Good mental health support is not just for Blue Monday

January is a pivotal month for many employees as they evaluate their life and career choices, often impacting their mental wellbeing. GRiD, the industry body for group risk, highlights that Blue Monday serves as a critical time for employers to show awareness and actively support their staff's mental health.

During this period, employees often contemplate various career changes, such as a different role, work patterns, or a pay rise. Personal life decisions, like altering relationship status, relocating, or starting a family, also play a significant role. Additional factors like debt, winter blues, seasonal affective disorder, unfulfilled resolutions, and the aftermath of Christmas can further aggravate mental health issues.

Providing substantial mental wellbeing support is essential, considering these factors alongside everyday work and life pressures can severely strain employees' mental health.

Katharine Moxham, spokesperson for GRiD, stated: “Many employers begin the new year very much focussed on their renewed ambitions for the business itself. However, it’s important to understand that employees may have also used the festive period to reassess their own lives and may return to work with additional plans and burdens.

“Blue Monday is a good reminder that employers need to be aware of the mental wellbeing of staff, but it’s important to remember that mental health support should be continual and not just for Blue Monday.”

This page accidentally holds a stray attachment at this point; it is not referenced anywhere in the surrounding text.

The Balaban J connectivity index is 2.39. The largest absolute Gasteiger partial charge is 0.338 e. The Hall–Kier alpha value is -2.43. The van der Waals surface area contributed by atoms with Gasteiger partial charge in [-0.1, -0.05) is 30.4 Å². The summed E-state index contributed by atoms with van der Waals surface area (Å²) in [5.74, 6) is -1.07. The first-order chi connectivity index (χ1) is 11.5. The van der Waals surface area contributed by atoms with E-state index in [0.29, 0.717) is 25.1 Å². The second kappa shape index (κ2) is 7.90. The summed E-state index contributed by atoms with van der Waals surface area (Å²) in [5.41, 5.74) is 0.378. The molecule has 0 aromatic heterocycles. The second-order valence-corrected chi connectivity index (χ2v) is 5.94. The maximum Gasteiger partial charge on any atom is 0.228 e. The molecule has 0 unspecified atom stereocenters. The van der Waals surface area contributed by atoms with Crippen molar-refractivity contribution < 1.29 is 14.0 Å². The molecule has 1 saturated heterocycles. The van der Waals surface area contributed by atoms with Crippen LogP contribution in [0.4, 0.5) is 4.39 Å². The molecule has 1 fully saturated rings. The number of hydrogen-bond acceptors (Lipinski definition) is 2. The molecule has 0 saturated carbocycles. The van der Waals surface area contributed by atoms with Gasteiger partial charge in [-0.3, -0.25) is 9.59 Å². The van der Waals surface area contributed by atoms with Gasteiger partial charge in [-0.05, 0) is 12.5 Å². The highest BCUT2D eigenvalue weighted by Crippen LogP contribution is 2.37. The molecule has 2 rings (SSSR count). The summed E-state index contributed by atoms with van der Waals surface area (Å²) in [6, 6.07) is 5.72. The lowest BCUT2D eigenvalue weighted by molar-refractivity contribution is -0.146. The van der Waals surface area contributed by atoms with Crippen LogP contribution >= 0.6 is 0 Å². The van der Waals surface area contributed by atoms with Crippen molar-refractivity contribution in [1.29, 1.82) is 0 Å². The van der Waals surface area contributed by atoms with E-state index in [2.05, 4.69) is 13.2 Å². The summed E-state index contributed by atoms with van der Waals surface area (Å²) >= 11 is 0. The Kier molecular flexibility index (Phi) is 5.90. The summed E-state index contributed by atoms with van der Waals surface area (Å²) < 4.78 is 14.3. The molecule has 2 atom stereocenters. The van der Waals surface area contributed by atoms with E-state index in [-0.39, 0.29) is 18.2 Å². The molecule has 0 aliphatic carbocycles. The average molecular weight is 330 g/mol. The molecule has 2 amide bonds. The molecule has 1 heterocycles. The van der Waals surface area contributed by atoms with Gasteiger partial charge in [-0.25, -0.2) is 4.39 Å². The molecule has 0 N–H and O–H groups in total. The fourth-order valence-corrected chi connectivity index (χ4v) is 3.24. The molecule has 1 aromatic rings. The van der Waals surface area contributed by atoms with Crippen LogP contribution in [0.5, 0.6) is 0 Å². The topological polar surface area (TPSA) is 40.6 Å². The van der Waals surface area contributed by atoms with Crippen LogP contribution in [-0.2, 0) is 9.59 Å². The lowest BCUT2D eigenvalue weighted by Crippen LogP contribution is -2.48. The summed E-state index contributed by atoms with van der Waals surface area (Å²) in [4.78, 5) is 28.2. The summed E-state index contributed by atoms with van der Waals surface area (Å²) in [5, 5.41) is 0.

Effective mental health support needs to cater to a wide range of issues, from mild anxiety to severe depression and psychosis. It should encompass access to therapy, treatment, counselling, and quick referral to professional mental health services for those in need.

For employers seeking quality mental health support, many employee benefits, especially within group risk benefits like employer-sponsored life assurance, income protection, and critical illness, offer access to an Employee Assistance Programme, expedited talking therapies, mental health management apps, and more.

Integrating mental health support into existing employee benefits is a cost-effective strategy. It eliminates the need for HR to source specific services for diverse employee needs and avoids additional expenses. More crucially, established support systems enable swift access to care, saving time and potentially preventing the worsening of conditions.

Katharine Moxham concluded: “Mental health is often discussed in a very socially acceptable manner but make no mistake, in the more severe cases, support is aimed at reducing the incidence of some very serious conditions. Not every employee will feel the pressure of Blue Monday or want to make significant changes to their lives in January, but employers need to be ready and waiting with meaningful support, for those who do.”